Perhaps combined with general talk (in other contexts, unrelated to missing her mom and NOT in the moment) about what kids' jobs are (go to school, follow safety rules, whatever is appropriate for DSD) vs. what adults' jobs are (go to work, make safety rules, etc.) can help because once she grasps that idea (that kids and adults have different responsibilities), then you could begin talking about how it's not her (or any kid's) job to take care of adults.

I don't know if it would help. (However, I do know that I've told my DD that it isn't her job to worry about either her father or I, or about how much time she spends with each of us; that that is a job for her father and I, and that if he and I can't agree we go see another adult (a judge) who'll help us decide. Her job is just to enjoy her time with each of us. It seems to help her to have been told that it is not her responsibility.)

P.S. I've gone so far as to invent fun grown-up activities to tell her I'm going to do/did that day when she asks me what I'm doing and I didn't do anything fun (just work--I often use her time with her dad to get oodles of work done with 18-hour days). Simply so she won't worry and to send the message "you can have fun too" without saying it.
post #18 of 33
Based on what you've said:
* Your husband's ex wants/needs/expects their daughter to panic about being away from her and to mourn the loss of her parents' marriage.
* She (the mom) is saying/doing things to influence the girl to feel this way.
* Left to her own devices, your step-daughter might not have felt this way at all.

If her norm since age 2 has been that her parents are divorced and she has "two homes", she absolutely could have accepted that easily. By now, she could feel just as happy about coming to see her dad as she is about going home to see her mom at the end of "his" weekends. You are right that the adults - with their discomfort and insecurity about their relationships - have communicated to her that she should feel anxious and dissatisfied.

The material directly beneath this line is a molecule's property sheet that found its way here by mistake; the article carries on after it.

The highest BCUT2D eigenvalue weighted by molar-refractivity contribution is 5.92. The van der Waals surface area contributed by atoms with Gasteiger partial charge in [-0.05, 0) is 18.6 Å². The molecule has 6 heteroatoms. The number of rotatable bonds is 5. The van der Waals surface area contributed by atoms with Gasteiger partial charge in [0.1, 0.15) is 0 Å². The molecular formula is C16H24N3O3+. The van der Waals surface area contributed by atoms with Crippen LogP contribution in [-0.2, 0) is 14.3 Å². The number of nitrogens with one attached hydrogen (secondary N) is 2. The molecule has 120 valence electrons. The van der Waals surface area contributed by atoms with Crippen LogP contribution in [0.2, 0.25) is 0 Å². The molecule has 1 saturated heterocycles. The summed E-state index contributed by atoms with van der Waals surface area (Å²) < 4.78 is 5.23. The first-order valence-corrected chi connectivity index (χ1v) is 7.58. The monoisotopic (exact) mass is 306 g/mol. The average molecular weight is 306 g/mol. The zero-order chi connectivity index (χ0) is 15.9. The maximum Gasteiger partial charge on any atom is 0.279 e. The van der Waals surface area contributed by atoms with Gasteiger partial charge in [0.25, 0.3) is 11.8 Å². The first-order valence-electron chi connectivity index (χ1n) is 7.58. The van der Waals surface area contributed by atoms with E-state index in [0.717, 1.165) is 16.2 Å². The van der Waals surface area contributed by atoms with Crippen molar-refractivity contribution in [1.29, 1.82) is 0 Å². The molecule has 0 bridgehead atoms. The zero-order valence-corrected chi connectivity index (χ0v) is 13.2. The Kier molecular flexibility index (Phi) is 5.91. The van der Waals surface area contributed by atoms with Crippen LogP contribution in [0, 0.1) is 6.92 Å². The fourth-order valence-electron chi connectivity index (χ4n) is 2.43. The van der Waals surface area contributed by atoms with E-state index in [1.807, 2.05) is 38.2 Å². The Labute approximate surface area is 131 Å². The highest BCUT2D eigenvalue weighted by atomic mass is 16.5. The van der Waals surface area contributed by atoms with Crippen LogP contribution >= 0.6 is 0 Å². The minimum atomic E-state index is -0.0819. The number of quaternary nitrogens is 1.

I agree that the Mom's behavior sounds manipulative and detrimental. If the girl is independently expressing anxiety about visiting you guys, the truly supportive response from Mom (the one that actually teaches her daughter to cope positively with her situation) would be something like this: "You'll be just fine. Think of the things you've enjoyed doing with your dad and JSMa. What do you suppose you'll do this weekend? I feel so lucky that I get to spend all week with you. I bet your dad and JSMa have really missed you and can't wait to see you. They love you, too and your time with them is also important." - just like you would try to strengthen a child about going to school or play practice or any other place she claims she doesn't want to go. If instead Mom teaches her to count down until she leaves you guys; focuses on the girl's "sadness"; and burdens her with her own sadness - that is sabotage masquerading as compassion. The same with the albums of pre-divorce family photos. It's one thing to show your kid that she was conceived in love, and not to hide her baby pictures just because they include her dad. But there should be more emphasis on feeling positive and hopeful about her present and her future, than on mourning what has changed since her past. Parents are supposed to teach their kids to cope with change and thrive, not encourage them to get mired in regret and long for what they cannot have. Life isn't perfect, but you can still enjoy it!

The question is, what are you going to do about it? Your husband's ex will not change because you complain about this to her. If she is as manipulative as you describe, she will not want to help you solve the problem. Instead, she will feel vindicated to hear that her daughter acts out only at your house.

When my husband's ex had custody of their son and she did/said manipulative things to try to get the child to feel more attached to her than to his dad, their custodial evaluator said it was important that the child spend more time with his dad, to counteract the messages from his mom. Now my husband has sole custody. Is that what you want? Because frankly, it sounds like the time you already have with your step-daughter causes you a lot of consternation and you're not sure you even want to stay married to her father. So, do you want to pursue more visitation?